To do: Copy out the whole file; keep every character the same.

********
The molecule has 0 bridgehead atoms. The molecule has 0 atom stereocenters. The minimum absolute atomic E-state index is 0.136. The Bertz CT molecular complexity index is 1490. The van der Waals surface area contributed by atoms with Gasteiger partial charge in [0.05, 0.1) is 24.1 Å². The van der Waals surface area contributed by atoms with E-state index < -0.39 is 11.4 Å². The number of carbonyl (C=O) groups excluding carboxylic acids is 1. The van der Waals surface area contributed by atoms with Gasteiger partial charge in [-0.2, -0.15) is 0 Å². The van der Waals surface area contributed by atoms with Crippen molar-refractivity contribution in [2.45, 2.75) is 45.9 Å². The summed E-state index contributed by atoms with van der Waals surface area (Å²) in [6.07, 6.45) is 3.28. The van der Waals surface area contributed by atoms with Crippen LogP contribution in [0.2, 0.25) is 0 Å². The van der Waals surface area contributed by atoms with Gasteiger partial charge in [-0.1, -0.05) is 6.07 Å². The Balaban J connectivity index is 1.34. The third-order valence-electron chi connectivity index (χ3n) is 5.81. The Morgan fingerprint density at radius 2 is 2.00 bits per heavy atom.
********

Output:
The molecule has 0 bridgehead atoms. The molecule has 0 atom stereocenters. The minimum absolute atomic E-state index is 0.136. The Bertz CT molecular complexity index is 1490. The van der Waals surface area contributed by atoms with Gasteiger partial charge in [0.05, 0.1) is 24.1 Å². The van der Waals surface area contributed by atoms with E-state index < -0.39 is 11.4 Å². The number of carbonyl (C=O) groups excluding carboxylic acids is 1. The van der Waals surface area contributed by atoms with Gasteiger partial charge in [-0.2, -0.15) is 0 Å². The van der Waals surface area contributed by atoms with Crippen molar-refractivity contribution in [2.45, 2.75) is 45.9 Å². The summed E-state index contributed by atoms with van der Waals surface area (Å²) in [6.07, 6.45) is 3.28. The van der Waals surface area contributed by atoms with Crippen LogP contribution in [0.2, 0.25) is 0 Å². The van der Waals surface area contributed by atoms with Gasteiger partial charge in [-0.1, -0.05) is 6.07 Å². The Balaban J connectivity index is 1.34. The third-order valence-electron chi connectivity index (χ3n) is 5.81. The Morgan fingerprint density at radius 2 is 2.00 bits per heavy atom.